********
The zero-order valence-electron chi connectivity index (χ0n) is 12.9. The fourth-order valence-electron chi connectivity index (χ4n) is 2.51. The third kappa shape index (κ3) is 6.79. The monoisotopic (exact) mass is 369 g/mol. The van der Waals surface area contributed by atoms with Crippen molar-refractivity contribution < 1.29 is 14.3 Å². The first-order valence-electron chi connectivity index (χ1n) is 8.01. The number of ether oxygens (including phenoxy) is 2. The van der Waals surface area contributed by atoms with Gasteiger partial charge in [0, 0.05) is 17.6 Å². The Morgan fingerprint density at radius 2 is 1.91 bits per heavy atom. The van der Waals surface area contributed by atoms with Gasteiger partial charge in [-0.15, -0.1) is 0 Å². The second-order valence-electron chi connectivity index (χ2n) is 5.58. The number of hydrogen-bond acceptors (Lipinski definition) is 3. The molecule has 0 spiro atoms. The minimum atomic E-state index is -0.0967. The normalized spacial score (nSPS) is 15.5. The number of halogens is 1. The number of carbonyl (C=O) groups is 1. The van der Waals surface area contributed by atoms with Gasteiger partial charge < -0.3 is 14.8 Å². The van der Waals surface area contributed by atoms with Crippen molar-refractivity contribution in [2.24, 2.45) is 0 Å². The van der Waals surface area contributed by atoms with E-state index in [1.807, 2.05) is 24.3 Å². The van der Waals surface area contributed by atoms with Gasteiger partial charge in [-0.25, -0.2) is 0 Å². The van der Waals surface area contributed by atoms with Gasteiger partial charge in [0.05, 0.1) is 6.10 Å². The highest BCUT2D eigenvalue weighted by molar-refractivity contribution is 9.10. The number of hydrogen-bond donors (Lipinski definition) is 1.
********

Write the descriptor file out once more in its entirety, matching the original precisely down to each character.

The zero-order valence-electron chi connectivity index (χ0n) is 12.9. The fourth-order valence-electron chi connectivity index (χ4n) is 2.51. The third kappa shape index (κ3) is 6.79. The monoisotopic (exact) mass is 369 g/mol. The van der Waals surface area contributed by atoms with Crippen molar-refractivity contribution < 1.29 is 14.3 Å². The first-order valence-electron chi connectivity index (χ1n) is 8.01. The number of ether oxygens (including phenoxy) is 2. The van der Waals surface area contributed by atoms with Gasteiger partial charge in [0, 0.05) is 17.6 Å². The Morgan fingerprint density at radius 2 is 1.91 bits per heavy atom. The van der Waals surface area contributed by atoms with Gasteiger partial charge in [-0.15, -0.1) is 0 Å². The second-order valence-electron chi connectivity index (χ2n) is 5.58. The number of hydrogen-bond acceptors (Lipinski definition) is 3. The molecule has 0 spiro atoms. The minimum atomic E-state index is -0.0967. The normalized spacial score (nSPS) is 15.5. The number of halogens is 1. The number of carbonyl (C=O) groups is 1. The van der Waals surface area contributed by atoms with Gasteiger partial charge < -0.3 is 14.8 Å². The van der Waals surface area contributed by atoms with Crippen molar-refractivity contribution in [2.24, 2.45) is 0 Å². The van der Waals surface area contributed by atoms with E-state index in [1.807, 2.05) is 24.3 Å². The van der Waals surface area contributed by atoms with Gasteiger partial charge in [-0.25, -0.2) is 0 Å². The van der Waals surface area contributed by atoms with Gasteiger partial charge in [0.05, 0.1) is 6.10 Å². The highest BCUT2D eigenvalue weighted by molar-refractivity contribution is 9.10. The number of hydrogen-bond donors (Lipinski definition) is 1.